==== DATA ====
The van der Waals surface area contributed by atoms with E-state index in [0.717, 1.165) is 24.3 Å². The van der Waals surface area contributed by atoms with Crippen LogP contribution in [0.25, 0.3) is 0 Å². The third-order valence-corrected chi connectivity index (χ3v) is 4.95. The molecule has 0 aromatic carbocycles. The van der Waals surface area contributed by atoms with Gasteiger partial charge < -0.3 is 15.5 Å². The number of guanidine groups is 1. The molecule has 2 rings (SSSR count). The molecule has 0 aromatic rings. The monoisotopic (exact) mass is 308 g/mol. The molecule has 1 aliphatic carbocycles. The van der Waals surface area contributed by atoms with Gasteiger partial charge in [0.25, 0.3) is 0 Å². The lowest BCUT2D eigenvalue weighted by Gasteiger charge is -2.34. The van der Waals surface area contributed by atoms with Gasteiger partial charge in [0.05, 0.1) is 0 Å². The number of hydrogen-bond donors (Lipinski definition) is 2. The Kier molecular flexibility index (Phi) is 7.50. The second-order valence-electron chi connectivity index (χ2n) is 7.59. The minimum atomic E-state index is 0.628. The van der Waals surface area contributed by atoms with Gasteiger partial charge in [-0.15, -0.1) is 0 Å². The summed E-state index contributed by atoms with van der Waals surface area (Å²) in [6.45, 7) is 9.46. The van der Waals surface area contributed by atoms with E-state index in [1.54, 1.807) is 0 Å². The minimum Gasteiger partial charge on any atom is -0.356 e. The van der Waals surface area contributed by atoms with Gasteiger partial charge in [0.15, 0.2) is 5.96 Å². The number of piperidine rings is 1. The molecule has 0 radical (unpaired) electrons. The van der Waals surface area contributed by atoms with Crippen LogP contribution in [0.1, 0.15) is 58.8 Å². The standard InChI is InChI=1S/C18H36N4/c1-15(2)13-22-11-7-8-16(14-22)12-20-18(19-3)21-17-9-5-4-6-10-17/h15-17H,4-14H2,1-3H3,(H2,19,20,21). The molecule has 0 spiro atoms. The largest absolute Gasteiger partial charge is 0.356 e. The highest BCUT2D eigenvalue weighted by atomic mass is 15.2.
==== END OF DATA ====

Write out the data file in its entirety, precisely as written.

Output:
The van der Waals surface area contributed by atoms with E-state index in [0.717, 1.165) is 24.3 Å². The van der Waals surface area contributed by atoms with Crippen LogP contribution in [0.25, 0.3) is 0 Å². The third-order valence-corrected chi connectivity index (χ3v) is 4.95. The molecule has 0 aromatic carbocycles. The van der Waals surface area contributed by atoms with Gasteiger partial charge < -0.3 is 15.5 Å². The number of guanidine groups is 1. The molecule has 2 rings (SSSR count). The molecule has 0 aromatic rings. The monoisotopic (exact) mass is 308 g/mol. The molecule has 1 aliphatic carbocycles. The van der Waals surface area contributed by atoms with Gasteiger partial charge in [0.25, 0.3) is 0 Å². The lowest BCUT2D eigenvalue weighted by Gasteiger charge is -2.34. The van der Waals surface area contributed by atoms with Gasteiger partial charge in [0.05, 0.1) is 0 Å². The number of hydrogen-bond donors (Lipinski definition) is 2. The Kier molecular flexibility index (Phi) is 7.50. The second-order valence-electron chi connectivity index (χ2n) is 7.59. The minimum atomic E-state index is 0.628. The van der Waals surface area contributed by atoms with Gasteiger partial charge in [-0.15, -0.1) is 0 Å². The summed E-state index contributed by atoms with van der Waals surface area (Å²) in [6.45, 7) is 9.46. The van der Waals surface area contributed by atoms with E-state index in [1.54, 1.807) is 0 Å². The minimum Gasteiger partial charge on any atom is -0.356 e. The van der Waals surface area contributed by atoms with Gasteiger partial charge in [0.15, 0.2) is 5.96 Å². The number of piperidine rings is 1. The molecule has 0 radical (unpaired) electrons. The van der Waals surface area contributed by atoms with Crippen LogP contribution in [0.1, 0.15) is 58.8 Å². The standard InChI is InChI=1S/C18H36N4/c1-15(2)13-22-11-7-8-16(14-22)12-20-18(19-3)21-17-9-5-4-6-10-17/h15-17H,4-14H2,1-3H3,(H2,19,20,21). The molecule has 0 spiro atoms. The largest absolute Gasteiger partial charge is 0.356 e. The highest BCUT2D eigenvalue weighted by atomic mass is 15.2.